“Today, we are confirming that news availability will be ended on Facebook and Instagram for all users in Canada prior to the Online News Act (Bill C-18) taking effect,” the messaging from the social media conglomerate said. “We have repeatedly shared that in order to comply with Bill C-18, passed today in Parliament, content from news outlets, including news publishers and broadcasters, will no longer be available to people accessing our platforms in Canada.”

Similarly, Google chose to respond to the legislation with promises to cease access to news in Canada through its platform.

“Bill C-18 has become law and remains unworkable. The Government has not given us reason to believe that the regulatory process will be able to resolve structural issues with the legislation,” wrote Kent Walker, President of Global Affairs for Google. “As a result, we have informed the Government that we have made the difficult decision that when the law takes effect we will be removing links to Canadian news from our Search, News, and Discover products and will no longer be able to operate Google News Showcase in Canada.”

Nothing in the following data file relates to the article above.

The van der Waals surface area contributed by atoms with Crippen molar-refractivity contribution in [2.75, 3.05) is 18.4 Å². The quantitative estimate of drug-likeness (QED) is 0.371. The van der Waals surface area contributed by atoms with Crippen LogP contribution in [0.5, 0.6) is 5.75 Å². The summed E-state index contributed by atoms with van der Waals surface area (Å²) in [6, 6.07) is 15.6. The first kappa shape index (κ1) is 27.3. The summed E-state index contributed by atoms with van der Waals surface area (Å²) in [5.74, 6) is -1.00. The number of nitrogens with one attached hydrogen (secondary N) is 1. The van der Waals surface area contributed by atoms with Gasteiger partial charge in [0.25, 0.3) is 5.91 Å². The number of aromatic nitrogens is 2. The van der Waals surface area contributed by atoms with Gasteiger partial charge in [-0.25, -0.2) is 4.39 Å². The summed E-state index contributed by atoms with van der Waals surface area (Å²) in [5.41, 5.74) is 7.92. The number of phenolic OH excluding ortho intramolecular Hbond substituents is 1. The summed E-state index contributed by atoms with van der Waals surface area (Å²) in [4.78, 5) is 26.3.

Mixed responses from the federal government

In response to those moves, then-Minister Rodriguez announced that the federal government had suspended advertising on Facebook and Instagram on Wednesday, Jul. 5, 2023.

However, Gerretsen has continued to run sponsored content on Facebook up to and including today, Wednesday, Jul. 26, 2023.

Sponsored content, paid for by MP Mark Gerretsen, as seen on Facebook on Monday, Jul. 24 (left) and Wednesday, Jul. 26 (right), 2023. Screen captured images.